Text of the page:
After the family returned to China, Pearl and John made the decision to send Carol to Vineland Training School, but they found that they lacked the money to pay for the school. While still living in Nanking, Pearl invested more time and effort into becoming a professional writer, and she boldly pitched her first novel, East Wind, West Wind, to numerous publishers. After being met with several letters of rejection, Richard Walsh, an editor with the John Day Publishing Company, finally agreed to publish the novel. In 1930, Pearl S. Buck became a published author.

The next year, The Good Earth was released, topping the bestseller list for nearly two years and winning the Pulitzer Prize. In just one year, Pearl had gone from being an obscure writer residing in China to a literary sensation. The novel received more acclaim in 1937 when it was made into a feature-film starring Luise Rainer, who took home the Academy Award for her performance as the female lead, “O-Lan.”

Pearl S. Buck receiving the Nobel Prize in Literature at the Stockholm Concert Hall on December 10, 1938. Source: Refocus Digital Media, LLC

As the situation in China deteriorated, so too did Pearl’s marriage to John Lossing Buck. In 1934, the family returned to the United States, and the next year, Pearl filed for divorce in Reno, Nevada. The day of the divorce, she married Richard Walsh, the editor responsible for launching her career. This marked the beginning of a creative and formidable partnership that lasted until Walsh’s death in 1960. 

Pearl and Richard purchased Green Hills Farm in Bucks Country, Pennsylvania. The property consisted of around 500 lush acres, and the house, made of solid stone, dated back to 1835. Here, the couple raised their seven adopted children and several foster children. All the while, Pearl’s literary career remained proactive. She wrote on a variety of topics, including biographies of her mother and father, various novels inspired by her life in China, children’s books, and her autobiography. In total, Pearl published more than 100 pieces of literature. Her final manuscript, The Eternal Wonder, written just months before her death in 1973, was posthumously published in 2013.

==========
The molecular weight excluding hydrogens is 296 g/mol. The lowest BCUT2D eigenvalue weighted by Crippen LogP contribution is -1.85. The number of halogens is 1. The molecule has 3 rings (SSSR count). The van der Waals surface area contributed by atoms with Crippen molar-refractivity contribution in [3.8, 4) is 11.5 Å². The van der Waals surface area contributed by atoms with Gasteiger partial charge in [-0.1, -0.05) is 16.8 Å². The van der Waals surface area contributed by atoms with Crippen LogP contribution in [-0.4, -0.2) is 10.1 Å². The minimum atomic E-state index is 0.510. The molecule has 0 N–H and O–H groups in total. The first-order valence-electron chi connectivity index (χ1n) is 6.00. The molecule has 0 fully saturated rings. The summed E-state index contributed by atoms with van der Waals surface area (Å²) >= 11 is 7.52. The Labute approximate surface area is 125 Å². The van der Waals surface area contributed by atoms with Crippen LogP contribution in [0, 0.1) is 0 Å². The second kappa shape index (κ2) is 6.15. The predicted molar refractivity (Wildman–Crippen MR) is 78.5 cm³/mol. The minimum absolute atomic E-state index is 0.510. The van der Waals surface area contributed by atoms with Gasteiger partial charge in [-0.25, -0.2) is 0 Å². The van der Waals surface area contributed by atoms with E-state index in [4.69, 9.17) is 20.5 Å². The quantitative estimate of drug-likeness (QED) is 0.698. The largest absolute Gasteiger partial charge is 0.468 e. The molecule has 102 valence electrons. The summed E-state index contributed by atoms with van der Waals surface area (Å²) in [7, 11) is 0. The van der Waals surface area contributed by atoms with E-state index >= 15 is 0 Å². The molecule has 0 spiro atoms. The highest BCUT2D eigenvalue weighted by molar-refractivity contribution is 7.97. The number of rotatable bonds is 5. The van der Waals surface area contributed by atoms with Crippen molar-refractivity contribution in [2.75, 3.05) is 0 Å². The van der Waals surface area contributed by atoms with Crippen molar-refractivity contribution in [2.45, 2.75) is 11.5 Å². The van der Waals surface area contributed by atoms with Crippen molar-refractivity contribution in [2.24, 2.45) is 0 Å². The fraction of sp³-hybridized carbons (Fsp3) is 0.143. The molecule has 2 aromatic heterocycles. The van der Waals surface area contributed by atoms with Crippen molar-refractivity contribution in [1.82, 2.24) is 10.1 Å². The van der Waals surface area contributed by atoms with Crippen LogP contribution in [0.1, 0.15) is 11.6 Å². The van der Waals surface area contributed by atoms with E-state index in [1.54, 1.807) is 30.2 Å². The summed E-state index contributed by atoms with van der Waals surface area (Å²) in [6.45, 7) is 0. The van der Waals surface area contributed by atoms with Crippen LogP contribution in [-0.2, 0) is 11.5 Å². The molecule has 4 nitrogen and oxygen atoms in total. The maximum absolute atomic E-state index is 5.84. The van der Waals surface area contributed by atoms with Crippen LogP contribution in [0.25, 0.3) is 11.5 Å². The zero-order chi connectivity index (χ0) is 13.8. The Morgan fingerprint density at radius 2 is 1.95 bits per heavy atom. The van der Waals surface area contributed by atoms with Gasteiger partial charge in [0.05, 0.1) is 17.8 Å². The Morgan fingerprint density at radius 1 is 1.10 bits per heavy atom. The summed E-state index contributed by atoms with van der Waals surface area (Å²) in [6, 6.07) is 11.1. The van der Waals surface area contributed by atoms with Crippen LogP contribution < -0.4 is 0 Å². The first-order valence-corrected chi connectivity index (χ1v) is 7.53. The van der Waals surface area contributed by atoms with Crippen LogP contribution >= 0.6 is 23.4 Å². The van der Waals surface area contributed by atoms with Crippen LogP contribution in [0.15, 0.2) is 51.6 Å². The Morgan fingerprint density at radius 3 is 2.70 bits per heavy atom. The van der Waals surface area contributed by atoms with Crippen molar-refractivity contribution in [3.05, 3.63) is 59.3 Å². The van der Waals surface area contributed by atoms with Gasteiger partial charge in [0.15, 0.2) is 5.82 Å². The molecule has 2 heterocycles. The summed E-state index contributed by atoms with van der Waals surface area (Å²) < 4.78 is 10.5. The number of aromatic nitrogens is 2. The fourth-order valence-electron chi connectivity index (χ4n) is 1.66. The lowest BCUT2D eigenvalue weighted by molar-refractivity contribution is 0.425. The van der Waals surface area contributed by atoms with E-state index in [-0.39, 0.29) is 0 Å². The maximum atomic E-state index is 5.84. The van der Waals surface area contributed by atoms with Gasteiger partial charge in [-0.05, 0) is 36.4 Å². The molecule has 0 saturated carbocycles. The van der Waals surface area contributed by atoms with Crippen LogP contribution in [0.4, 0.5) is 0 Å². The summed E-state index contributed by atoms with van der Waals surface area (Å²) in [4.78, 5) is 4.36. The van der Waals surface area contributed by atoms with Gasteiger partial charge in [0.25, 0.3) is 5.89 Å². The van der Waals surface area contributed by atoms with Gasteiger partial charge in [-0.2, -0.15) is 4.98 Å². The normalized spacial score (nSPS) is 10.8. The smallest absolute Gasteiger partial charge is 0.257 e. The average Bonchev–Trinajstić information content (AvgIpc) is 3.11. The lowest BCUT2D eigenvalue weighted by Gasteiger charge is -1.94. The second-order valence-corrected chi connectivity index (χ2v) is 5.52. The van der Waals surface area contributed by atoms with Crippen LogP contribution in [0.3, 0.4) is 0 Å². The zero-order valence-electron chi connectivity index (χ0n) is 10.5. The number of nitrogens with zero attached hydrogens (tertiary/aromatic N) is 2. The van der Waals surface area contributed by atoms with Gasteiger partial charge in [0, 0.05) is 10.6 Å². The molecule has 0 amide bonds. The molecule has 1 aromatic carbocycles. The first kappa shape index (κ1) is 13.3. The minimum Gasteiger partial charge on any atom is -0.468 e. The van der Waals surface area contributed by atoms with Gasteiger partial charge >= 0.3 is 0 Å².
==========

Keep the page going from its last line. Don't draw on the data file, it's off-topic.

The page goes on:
As her name grew in recognition, Pearl began to invest more time in humanitarian work. She was staunch in her belief that all human beings deserved equality and was one of the first public figures to be a vocal supporter of civil rights in the United States. Observing the increase in the number of children fathered by American servicemen in Asia and ultimately left behind, Pearl established the Welcome House adoption program in 1949. This unique program was the first adoption agency to prioritize the placement of biracial children, and it successfully operated for more than 60 years.

Yearning to do more for children overseas, Pearl established the Pearl S. Buck Foundation in 1964, helping give children access to healthcare, education, and proper job training in their native countries. The Pearl S. Buck Foundation continues to thrive today as Pearl S. Buck International. The same year the Foundation was founded, Pearl traveled to South Korea to open the Opportunity Center and Orphanage, which later created offices in Vietnam, the Philippines, and Thailand.

During the course of her career, Pearl had only served as an advocate for the Chinese people. Through her literary works, she had served as their voice when the rest of the world was not listening, but Pearl never minced her words when it came to her opinions on the Communist Party. Her 1962 novel, Satan Never Sleeps, highlighted the tyranny practiced by Communist leaders, and for decades, the Chinese government remained hostile towards the author. It was not until the early 21st century that Pearl’s literary prowess was finally recognized and applauded in China.

Less than one year after making her final plea to enter China, Pearl S. Buck died of lung cancer on March 6, 1973. She was laid to rest at her tranquil home, Green Hills Farm, which is now a National Historic Site that is open to visitors. Pearl S. Buck’s literary works continue to be recognized and read across the globe, but it is her legacy as being a champion for the unseen and unheard that continues to inspire and transform lives.